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Accurate Overlay between Patterns Written by E-Beam and Light Optical Lithography Systems

IP.com Disclosure Number: IPCOM000051962D
Original Publication Date: 1981-Apr-01
Included in the Prior Art Database: 2005-Feb-11
Document File: 2 page(s) / 13K

Publishing Venue

IBM

Related People

Michail, MS: AUTHOR [+2]

Abstract

This is a technique for providing accurate overlay patterns by adjustin the field deflection of an E-beam system to match the field distortion of any optical system.

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This is the abbreviated version, containing approximately 53% of the total text.

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Accurate Overlay between Patterns Written by E-Beam and Light Optical Lithography Systems

This is a technique for providing accurate overlay patterns by adjustin the field deflection of an E-beam system to match the field distortion of any optical system.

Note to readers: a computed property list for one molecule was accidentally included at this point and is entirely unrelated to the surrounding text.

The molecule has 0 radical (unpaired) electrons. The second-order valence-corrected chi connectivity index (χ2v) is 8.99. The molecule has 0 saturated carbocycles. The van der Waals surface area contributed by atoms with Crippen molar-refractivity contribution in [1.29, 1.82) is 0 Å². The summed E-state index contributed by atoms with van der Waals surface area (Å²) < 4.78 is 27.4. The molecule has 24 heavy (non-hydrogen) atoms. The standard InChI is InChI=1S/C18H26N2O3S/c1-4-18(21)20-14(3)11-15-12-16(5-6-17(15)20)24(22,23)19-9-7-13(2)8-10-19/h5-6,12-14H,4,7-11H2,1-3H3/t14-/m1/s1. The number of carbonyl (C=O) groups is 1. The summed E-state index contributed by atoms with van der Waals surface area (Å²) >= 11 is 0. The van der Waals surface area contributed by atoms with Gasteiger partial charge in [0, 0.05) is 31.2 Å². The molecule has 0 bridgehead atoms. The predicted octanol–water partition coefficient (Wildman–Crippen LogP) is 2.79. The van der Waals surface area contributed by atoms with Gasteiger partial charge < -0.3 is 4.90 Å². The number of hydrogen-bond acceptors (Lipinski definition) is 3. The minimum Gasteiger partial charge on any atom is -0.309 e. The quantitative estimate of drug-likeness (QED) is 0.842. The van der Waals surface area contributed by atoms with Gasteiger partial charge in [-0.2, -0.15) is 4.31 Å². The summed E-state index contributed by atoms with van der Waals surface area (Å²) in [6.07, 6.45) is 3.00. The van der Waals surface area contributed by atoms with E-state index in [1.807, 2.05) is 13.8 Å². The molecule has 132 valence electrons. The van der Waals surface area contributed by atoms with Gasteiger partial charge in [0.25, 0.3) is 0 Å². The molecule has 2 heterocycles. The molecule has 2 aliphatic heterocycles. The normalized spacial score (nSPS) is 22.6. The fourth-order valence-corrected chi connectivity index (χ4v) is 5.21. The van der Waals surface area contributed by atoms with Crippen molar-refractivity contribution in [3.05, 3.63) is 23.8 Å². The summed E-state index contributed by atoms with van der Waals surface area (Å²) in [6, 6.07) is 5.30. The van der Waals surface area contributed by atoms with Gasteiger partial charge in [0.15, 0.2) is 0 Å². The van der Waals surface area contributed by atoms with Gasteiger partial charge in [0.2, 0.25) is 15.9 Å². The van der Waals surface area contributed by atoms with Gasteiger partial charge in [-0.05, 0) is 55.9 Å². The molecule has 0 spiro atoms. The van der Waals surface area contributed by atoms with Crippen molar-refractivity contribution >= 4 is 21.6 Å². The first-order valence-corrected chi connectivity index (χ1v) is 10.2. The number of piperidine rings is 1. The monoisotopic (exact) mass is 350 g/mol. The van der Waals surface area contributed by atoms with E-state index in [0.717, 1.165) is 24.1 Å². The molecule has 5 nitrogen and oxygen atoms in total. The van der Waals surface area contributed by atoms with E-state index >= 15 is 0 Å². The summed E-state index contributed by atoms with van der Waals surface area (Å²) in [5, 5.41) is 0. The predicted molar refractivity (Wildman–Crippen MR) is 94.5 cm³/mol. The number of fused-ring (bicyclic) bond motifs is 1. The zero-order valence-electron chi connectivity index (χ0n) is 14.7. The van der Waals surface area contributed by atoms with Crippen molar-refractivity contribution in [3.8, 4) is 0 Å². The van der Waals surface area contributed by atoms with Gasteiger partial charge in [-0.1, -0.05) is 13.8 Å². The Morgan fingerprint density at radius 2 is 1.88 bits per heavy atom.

A scanning E-beam system is utilized as a tool for manufacturing semiconductor devices by writing patterns to overlay other patterns which were written previously by other E-beam systems or light optical means. The accuracy with which patterns can overlay other patterns is determined not only by the E- beam deflection accuracy, but also by the distortion of patterns to be overlayed as they have been introduced by the optical systems. When patterns are written by light optical systems, i.e., projecting patterns from masks to wafers, the exposed pattern will suffer from field distortion imposed by lens distortion, etc.

One method is to calibrate the E-beam deflection to a calibration grid made by the optical system to be compensated. Another method is to correlate the measured E-beam deflection errors to a deflection similar to the distorted optical field and generate corrections based on the difference.

The E-beam distortion is measured by scanning a calibration grid made of holes in gold over silicon. Having previously characterized the grid so that the relative position of the holes are known precisely, the true position of the beam within the field is determined. Since the optical field distortion is basically a static phenomena, it can be measured and determined. This distortion may be represented as beam position shifts at every measurement point within the deflection field of the E-beam system. These beam position shifts, due to optical distortion, are then added to the characteristics of the reference target. The result is a virtual reference target whose characteristics are the same as the optical system distortion.

The...